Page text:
Ready to Read

Ready to Read
Historical Novels -Bobi Andrews

Thursday, June 12, 2014


A number of individuals finding on Amazon my historical novel,  Dear
Mama, Love Sarah, tell me of their new-found awareness of the
profound effect the Revolutionary War had on families, such as the
family of Reuben Simpson.  The focus of the story is Sarah Sherrill
who found herself in the untenable position of her Sherrill family
entrenched and staunch Patriots and her husband, Reuben Simpson,
a loyal Tory. The story culminates when Reuben leads a regiment of
Loyalists against the Patriots in the Battle of Ramsour's Mill.
Disowned by her father, her children lose all contact with their
grandmother, and Sarah, sadly loses her  mother with whom she
enjoyed a very close relationship.  It is an emotional and heart-felt
story of tragedy, danger, retaliation, and renewal.

In writing historical fiction, I recant historical events and
circumstances of remarkable people, not necessarily aiming to
mirror any particular happening in today's world. 
However, with Dear Mama, Love Sarah, I have become
acutely aware that the story is not just recollecting and interpreting
history, but understanding that families are being divided by war
and politics every day, and have been since before and after
the Revolutionary War.  Of course, the Civil War was rife with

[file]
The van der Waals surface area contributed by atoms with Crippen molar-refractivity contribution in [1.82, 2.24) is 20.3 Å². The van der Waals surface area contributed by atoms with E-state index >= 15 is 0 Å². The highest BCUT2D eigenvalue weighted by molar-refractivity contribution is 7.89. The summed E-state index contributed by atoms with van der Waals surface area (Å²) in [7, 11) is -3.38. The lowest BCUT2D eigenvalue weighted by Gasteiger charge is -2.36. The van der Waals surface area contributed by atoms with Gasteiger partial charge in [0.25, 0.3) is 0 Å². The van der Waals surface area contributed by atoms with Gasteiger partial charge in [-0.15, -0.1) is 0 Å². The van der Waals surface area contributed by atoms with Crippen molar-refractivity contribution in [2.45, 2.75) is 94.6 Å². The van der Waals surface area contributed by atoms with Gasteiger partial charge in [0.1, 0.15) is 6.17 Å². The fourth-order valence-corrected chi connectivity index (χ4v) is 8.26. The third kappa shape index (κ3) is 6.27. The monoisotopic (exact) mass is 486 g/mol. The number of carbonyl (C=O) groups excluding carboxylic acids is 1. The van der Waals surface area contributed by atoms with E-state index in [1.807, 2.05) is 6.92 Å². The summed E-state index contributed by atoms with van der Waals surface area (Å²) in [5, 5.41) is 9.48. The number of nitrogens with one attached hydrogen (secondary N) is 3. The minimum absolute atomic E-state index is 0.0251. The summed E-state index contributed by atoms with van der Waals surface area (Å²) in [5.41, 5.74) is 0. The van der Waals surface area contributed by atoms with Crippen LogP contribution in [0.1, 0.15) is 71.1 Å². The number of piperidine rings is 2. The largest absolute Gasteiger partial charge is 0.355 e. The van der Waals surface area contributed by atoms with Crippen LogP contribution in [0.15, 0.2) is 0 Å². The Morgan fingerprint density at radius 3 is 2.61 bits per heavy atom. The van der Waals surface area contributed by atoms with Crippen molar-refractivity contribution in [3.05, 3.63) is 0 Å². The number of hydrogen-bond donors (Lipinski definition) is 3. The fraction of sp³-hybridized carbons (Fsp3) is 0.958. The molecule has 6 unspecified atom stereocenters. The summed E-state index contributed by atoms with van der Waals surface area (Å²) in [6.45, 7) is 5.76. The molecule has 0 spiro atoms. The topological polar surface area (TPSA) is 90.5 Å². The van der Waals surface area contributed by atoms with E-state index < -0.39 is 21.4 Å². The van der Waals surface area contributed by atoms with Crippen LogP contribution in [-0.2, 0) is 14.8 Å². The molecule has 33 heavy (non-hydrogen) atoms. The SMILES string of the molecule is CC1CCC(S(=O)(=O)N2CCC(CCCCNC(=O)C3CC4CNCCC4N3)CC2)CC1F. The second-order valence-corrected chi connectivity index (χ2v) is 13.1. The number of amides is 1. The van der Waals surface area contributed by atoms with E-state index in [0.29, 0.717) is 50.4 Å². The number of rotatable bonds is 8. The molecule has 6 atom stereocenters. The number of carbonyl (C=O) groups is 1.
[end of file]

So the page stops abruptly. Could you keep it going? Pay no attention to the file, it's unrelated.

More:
stories of brother shooting brother, with its accompanying hatred
reaching down challenging reconciliation to each succeeding
generation including our own.

Today, families in Syria, Afghanistan, Iraq --numerous African
countries -- are forced to fight or flee their countries leaving members
of their families split in both distance and  philosophy and facing
constant danger.  As parents become elderly, adult children often try
to keep in touch and provide the necessary support for their safety and
well-being.  We may find this difficult even if the separating 
distance is but a few miles.  What if you were here in America
and your parents were across the world in one of the war torn areas.
If parents, how would you keep your family together and raise your
children in a refugee camp?  How would you handle the anger and
disillusionment of kin who chose to support the "other side" of a
controversy?  Would you, like Sarah, dream at night that your kin
was shooting the members of your family in the heat of battle? 
What if  this conflict was under one roof splitting your family
and years went by with no resolution?

When family separation hits home, it is shattering.  I have a writer
friend who has faced the Syrian crises with her parents and other
close family members.  In Syria, her kin experienced their homes
destroyed, children separated and sent out of  the country to
safety, and elderly parents displaced and forced to move a
number of times--daily conflicts even to the point of losing a
parent to illness without being with them in their final hours.
Loss of family is not just a word, it is a monumental tragedy!

The one unifying belief among diversified cultures is the reverence
and  importance of family ties.  We do not get here by ourselves nor
do we live  in isolation of others.  Sarah with her letters kept hope
alive that she and her children would again be in the company
of her Mama.     

A pause . . . a prayer . . . a gesture of understanding.
Peace comes within the hearts of each individual.  Families of
the past and families of the present deserve no less. 

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